New dog laws in County Durham - what are they?

(L-R) Michelle Moat (Dogs Trust), Coun Simon Henig, Coun Brian Stephens, Lee Henderson (Stray Aid).
(L-R) Michelle Moat (Dogs Trust), Coun Simon Henig, Coun Brian Stephens, Lee Henderson (Stray Aid).

New enforcement powers for dog control - which could see irresponsible owners fined up to £1,000 - are set to be introduced.

The new powers are part of Durham County Council’s new Public Space Protection Order (PSPO) which will mean that, from June 1, County Durham dog owners will be subject to a number of fineable offences.

L-R) Oliver Sherratt, Michelle Moat (Dogs Trust), Denise Kelly (Dogs Trust), Coun Simon Henig, Coun Brian Stephens, Kate Carslake (Stray Aid), Lee Henderson, Sue Bielby, John Bielby.

L-R) Oliver Sherratt, Michelle Moat (Dogs Trust), Denise Kelly (Dogs Trust), Coun Simon Henig, Coun Brian Stephens, Kate Carslake (Stray Aid), Lee Henderson, Sue Bielby, John Bielby.

These include allowing a dog to stray; failing to put a dog on a lead when asked by an authorised officer and allowing dogs into fenced off designated play areas.

The existing offence for allowing a dog to foul without picking it up will continue under the PSPO.

From August to December 2016, Durham County Council sought public views on the proposal to implement the PSPO, and found that 80% of respondents to the consultation agreed with the proposal.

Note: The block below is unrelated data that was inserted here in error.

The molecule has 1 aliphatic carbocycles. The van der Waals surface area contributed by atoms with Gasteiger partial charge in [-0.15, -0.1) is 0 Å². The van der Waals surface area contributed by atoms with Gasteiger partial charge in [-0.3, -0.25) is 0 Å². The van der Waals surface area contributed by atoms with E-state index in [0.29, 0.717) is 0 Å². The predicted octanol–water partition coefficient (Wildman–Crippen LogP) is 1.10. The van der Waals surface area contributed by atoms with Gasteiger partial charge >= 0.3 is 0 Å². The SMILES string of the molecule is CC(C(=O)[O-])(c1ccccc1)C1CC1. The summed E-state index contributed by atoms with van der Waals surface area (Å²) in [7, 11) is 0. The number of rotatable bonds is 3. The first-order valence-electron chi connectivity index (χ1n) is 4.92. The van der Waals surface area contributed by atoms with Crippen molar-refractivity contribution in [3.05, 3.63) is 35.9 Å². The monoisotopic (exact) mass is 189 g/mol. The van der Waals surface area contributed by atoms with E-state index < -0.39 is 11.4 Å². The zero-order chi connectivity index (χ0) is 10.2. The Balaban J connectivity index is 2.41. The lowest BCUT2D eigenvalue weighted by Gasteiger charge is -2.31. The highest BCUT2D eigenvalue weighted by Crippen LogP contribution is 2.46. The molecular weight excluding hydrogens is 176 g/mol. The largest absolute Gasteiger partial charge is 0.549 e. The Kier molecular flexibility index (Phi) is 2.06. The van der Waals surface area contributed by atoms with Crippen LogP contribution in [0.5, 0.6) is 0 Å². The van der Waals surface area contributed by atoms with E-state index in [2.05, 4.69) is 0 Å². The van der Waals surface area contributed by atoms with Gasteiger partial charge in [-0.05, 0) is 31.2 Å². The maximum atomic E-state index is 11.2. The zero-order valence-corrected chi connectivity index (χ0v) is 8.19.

The consultation also found that the majority of those who took part supported the PSPO in the hope that it will encourage responsible dog ownership; reduce the number of strays; create safe and welcoming fixed play space areas; and tackle dog fouling incidents.

During 2015 and 2016, Durham County Council received 1,778 calls about stray dogs and collected 1,173 stray dogs.

By making it an offence to allow a dog to stray, it is hoped the number of stray dogs will decrease, which is a key concern that residents have raised with the council.

Trained council staff and Durham Constabulary officers will be able to issue Fixed Penalty Notices for £100 (discounted to £60 if paid within 10 working days) for breach of the Public Space Protection Order.

Failure to pay the FPN will lead to prosecution, with a maximum fine of £1,000.

The order will not apply to anyone who is registered as blind, is disabled or who uses a trained assistance dog.

Coun Simon Henig, Leader of Durham County Council, said: “We are very pleased with the positive response and welcoming comments by members of the public who agreed, by majority, to implement a Public Space Protection Order for dog control in County Durham.

“These new powers will enable us to take action against irresponsible dog owners and those who affect the public’s health and wellbeing through their actions.

“The new order will also complement our ongoing education and engagement programmes, which encourage dog owners to do the right thing and act in the best interests of others to protect the towns and villages where we live, work or visit.”

For more information visit www.durham.gov.uk/dogcontrol or www.durham.gov.uk/consultation